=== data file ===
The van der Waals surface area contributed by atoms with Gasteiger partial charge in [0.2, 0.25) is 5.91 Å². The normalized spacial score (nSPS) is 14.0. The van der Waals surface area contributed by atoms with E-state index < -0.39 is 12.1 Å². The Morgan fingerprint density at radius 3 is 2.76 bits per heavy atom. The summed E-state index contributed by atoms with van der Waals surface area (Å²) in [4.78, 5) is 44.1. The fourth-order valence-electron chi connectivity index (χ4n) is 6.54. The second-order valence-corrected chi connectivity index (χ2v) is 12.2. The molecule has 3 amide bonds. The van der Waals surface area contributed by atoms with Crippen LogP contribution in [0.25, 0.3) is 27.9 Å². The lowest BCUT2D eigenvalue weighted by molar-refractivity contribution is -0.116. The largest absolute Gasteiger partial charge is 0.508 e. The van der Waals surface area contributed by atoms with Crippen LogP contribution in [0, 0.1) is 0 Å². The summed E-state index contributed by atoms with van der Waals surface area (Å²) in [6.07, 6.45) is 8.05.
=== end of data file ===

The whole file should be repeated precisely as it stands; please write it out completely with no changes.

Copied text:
The van der Waals surface area contributed by atoms with Gasteiger partial charge in [0.2, 0.25) is 5.91 Å². The normalized spacial score (nSPS) is 14.0. The van der Waals surface area contributed by atoms with E-state index < -0.39 is 12.1 Å². The Morgan fingerprint density at radius 3 is 2.76 bits per heavy atom. The summed E-state index contributed by atoms with van der Waals surface area (Å²) in [4.78, 5) is 44.1. The fourth-order valence-electron chi connectivity index (χ4n) is 6.54. The second-order valence-corrected chi connectivity index (χ2v) is 12.2. The molecule has 3 amide bonds. The van der Waals surface area contributed by atoms with Crippen LogP contribution in [0.25, 0.3) is 27.9 Å². The lowest BCUT2D eigenvalue weighted by molar-refractivity contribution is -0.116. The largest absolute Gasteiger partial charge is 0.508 e. The van der Waals surface area contributed by atoms with Crippen LogP contribution in [0, 0.1) is 0 Å². The summed E-state index contributed by atoms with van der Waals surface area (Å²) in [6.07, 6.45) is 8.05.